Middle aged in Ciudad Rodrigo
Jennifer likes to say that middle-aged men become obsessed with the Napoleonic Wars; and, while I don’t admit to full-on obsession, I am pretty interested. That interest was largely what led me to travel 100km towards the Portuguese border today to visit Ciudad Rodrigo.
While Ciudad Rodrigo has a long history as a pivotal border town it was the events of 1810 and 1812 that made it famous beyond Spain. The French took the town in 1810, and the British took it again in 1812 in a fabulously dramatic rushing of the walls. It was fascinating to see the actual spot where the walls were taken and, yes, that might be the sign of a bit of obsession.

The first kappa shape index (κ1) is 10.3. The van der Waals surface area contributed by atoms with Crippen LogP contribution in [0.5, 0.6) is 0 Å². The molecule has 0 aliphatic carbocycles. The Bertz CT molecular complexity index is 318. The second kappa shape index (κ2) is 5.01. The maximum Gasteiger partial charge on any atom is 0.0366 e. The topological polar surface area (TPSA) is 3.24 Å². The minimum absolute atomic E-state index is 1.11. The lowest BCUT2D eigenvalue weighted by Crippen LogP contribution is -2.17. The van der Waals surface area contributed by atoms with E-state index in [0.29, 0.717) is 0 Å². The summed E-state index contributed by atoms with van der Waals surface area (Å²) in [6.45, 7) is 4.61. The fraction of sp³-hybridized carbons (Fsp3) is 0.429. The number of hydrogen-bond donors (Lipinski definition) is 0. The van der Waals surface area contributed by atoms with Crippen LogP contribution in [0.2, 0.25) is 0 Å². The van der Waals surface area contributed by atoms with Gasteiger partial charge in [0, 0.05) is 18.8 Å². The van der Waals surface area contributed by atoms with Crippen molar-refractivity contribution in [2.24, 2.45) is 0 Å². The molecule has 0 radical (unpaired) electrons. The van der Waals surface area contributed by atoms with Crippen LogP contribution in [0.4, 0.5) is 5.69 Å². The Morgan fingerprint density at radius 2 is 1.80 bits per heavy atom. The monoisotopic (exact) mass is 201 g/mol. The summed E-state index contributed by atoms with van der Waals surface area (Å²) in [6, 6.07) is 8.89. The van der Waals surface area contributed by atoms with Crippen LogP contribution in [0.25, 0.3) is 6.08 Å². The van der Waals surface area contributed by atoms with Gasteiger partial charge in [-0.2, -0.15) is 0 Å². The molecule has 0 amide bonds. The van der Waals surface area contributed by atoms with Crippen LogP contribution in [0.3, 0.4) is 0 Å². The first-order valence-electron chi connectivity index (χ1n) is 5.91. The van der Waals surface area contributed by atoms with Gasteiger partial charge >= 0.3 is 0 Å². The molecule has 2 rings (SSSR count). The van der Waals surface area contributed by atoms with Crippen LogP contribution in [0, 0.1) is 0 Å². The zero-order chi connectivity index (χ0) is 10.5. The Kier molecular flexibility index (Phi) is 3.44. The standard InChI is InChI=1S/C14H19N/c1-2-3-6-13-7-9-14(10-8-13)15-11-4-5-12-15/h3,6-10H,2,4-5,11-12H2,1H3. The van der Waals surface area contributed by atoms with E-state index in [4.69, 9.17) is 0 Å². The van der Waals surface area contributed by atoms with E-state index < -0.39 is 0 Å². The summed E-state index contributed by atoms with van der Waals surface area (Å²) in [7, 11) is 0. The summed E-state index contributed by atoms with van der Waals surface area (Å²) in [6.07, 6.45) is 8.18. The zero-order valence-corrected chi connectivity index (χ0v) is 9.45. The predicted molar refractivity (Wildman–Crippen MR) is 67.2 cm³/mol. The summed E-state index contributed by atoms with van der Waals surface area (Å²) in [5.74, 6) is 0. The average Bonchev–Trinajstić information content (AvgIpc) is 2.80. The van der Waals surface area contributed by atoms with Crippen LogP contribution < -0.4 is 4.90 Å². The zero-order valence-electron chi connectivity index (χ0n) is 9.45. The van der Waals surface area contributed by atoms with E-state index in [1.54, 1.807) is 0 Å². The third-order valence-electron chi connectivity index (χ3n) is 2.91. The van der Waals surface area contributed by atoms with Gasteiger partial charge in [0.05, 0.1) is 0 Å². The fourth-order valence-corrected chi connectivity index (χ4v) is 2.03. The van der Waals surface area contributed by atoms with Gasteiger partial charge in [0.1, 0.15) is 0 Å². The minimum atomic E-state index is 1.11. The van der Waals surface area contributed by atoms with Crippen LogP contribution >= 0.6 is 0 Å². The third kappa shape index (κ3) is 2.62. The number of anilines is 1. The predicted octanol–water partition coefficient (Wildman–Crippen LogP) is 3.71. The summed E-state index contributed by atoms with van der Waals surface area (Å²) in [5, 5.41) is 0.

That said, Ciudad Rodrigo is a lovely town. These days the fortifications that still surround the town seem to hold back a tide of ugly, modern buildings that lap against the ancient walls. Inside the walls the town is a maze of twisting streets and plazas lined by old, sand-coloured buildings. The Cathedral still bears the scars of cannonballs but inside shelters a beautiful, calm cloister with whimsical gothic carvings.
You can walk round the entire old town on the walls and, if you ignore the reef of modern buildings, there are views into Portugal and over to the surrounding hills. It was all quite lovely.
Probably my only mistake with Ciudad Rodrigo was that I didn’t realize how small it was. I really had too much time and so walked the walls and every street several times and had a very leisure lunch in the Plaza Mayor before my coach home.